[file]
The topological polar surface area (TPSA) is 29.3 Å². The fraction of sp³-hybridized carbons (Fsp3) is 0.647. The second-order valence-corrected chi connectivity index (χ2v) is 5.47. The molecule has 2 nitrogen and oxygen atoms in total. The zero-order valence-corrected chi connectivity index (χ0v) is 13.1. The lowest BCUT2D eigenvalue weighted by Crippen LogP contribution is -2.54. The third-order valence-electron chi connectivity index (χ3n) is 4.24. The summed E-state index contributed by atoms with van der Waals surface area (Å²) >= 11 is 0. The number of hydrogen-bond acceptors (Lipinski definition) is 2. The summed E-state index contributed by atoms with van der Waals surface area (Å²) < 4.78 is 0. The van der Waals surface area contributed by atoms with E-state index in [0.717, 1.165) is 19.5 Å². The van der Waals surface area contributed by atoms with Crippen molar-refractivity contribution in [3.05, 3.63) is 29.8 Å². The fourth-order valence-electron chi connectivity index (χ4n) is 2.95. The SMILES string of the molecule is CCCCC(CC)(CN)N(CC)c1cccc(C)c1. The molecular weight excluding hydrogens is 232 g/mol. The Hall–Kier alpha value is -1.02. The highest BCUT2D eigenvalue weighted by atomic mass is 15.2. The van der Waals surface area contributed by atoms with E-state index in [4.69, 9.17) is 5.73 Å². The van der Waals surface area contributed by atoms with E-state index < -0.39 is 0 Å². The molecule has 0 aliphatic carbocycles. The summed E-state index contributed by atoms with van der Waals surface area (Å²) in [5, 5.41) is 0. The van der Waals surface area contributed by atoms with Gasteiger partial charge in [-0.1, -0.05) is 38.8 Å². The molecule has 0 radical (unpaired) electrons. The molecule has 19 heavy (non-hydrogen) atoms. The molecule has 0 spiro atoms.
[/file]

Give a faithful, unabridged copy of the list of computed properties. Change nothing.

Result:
The topological polar surface area (TPSA) is 29.3 Å². The fraction of sp³-hybridized carbons (Fsp3) is 0.647. The second-order valence-corrected chi connectivity index (χ2v) is 5.47. The molecule has 2 nitrogen and oxygen atoms in total. The zero-order valence-corrected chi connectivity index (χ0v) is 13.1. The lowest BCUT2D eigenvalue weighted by Crippen LogP contribution is -2.54. The third-order valence-electron chi connectivity index (χ3n) is 4.24. The summed E-state index contributed by atoms with van der Waals surface area (Å²) >= 11 is 0. The number of hydrogen-bond acceptors (Lipinski definition) is 2. The summed E-state index contributed by atoms with van der Waals surface area (Å²) < 4.78 is 0. The van der Waals surface area contributed by atoms with E-state index in [0.717, 1.165) is 19.5 Å². The van der Waals surface area contributed by atoms with Crippen molar-refractivity contribution in [3.05, 3.63) is 29.8 Å². The fourth-order valence-electron chi connectivity index (χ4n) is 2.95. The SMILES string of the molecule is CCCCC(CC)(CN)N(CC)c1cccc(C)c1. The molecular weight excluding hydrogens is 232 g/mol. The Hall–Kier alpha value is -1.02. The highest BCUT2D eigenvalue weighted by atomic mass is 15.2. The van der Waals surface area contributed by atoms with E-state index in [4.69, 9.17) is 5.73 Å². The van der Waals surface area contributed by atoms with E-state index < -0.39 is 0 Å². The molecule has 0 aliphatic carbocycles. The summed E-state index contributed by atoms with van der Waals surface area (Å²) in [5, 5.41) is 0. The van der Waals surface area contributed by atoms with Gasteiger partial charge in [-0.1, -0.05) is 38.8 Å². The molecule has 0 radical (unpaired) electrons. The molecule has 19 heavy (non-hydrogen) atoms. The molecule has 0 spiro atoms.